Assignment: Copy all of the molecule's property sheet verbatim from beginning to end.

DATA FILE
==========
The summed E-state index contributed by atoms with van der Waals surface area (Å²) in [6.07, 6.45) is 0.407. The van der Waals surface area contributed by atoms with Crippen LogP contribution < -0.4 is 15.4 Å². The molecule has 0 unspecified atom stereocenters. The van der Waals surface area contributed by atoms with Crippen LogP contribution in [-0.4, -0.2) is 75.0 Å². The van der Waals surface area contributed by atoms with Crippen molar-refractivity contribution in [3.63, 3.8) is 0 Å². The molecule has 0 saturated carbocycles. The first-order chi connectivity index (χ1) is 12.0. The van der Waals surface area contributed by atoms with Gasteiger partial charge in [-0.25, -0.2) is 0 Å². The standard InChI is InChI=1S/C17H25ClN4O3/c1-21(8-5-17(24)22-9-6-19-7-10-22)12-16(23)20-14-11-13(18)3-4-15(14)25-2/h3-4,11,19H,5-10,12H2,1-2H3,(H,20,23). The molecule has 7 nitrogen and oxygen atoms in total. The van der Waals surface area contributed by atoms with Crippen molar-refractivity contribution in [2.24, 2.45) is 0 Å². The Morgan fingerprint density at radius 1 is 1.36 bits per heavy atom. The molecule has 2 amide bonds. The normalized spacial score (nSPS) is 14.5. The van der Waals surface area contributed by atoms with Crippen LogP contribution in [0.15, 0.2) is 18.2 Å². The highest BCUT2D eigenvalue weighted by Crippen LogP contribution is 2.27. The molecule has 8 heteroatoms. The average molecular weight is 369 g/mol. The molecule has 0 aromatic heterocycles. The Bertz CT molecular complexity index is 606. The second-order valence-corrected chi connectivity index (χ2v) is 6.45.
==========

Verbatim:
The summed E-state index contributed by atoms with van der Waals surface area (Å²) in [6.07, 6.45) is 0.407. The van der Waals surface area contributed by atoms with Crippen LogP contribution < -0.4 is 15.4 Å². The molecule has 0 unspecified atom stereocenters. The van der Waals surface area contributed by atoms with Crippen LogP contribution in [-0.4, -0.2) is 75.0 Å². The van der Waals surface area contributed by atoms with Crippen molar-refractivity contribution in [3.63, 3.8) is 0 Å². The molecule has 0 saturated carbocycles. The first-order chi connectivity index (χ1) is 12.0. The van der Waals surface area contributed by atoms with Gasteiger partial charge in [-0.25, -0.2) is 0 Å². The standard InChI is InChI=1S/C17H25ClN4O3/c1-21(8-5-17(24)22-9-6-19-7-10-22)12-16(23)20-14-11-13(18)3-4-15(14)25-2/h3-4,11,19H,5-10,12H2,1-2H3,(H,20,23). The molecule has 7 nitrogen and oxygen atoms in total. The van der Waals surface area contributed by atoms with Crippen molar-refractivity contribution in [2.24, 2.45) is 0 Å². The Morgan fingerprint density at radius 1 is 1.36 bits per heavy atom. The molecule has 2 amide bonds. The normalized spacial score (nSPS) is 14.5. The van der Waals surface area contributed by atoms with Crippen LogP contribution in [0.15, 0.2) is 18.2 Å². The highest BCUT2D eigenvalue weighted by Crippen LogP contribution is 2.27. The molecule has 8 heteroatoms. The average molecular weight is 369 g/mol. The molecule has 0 aromatic heterocycles. The Bertz CT molecular complexity index is 606. The second-order valence-corrected chi connectivity index (χ2v) is 6.45.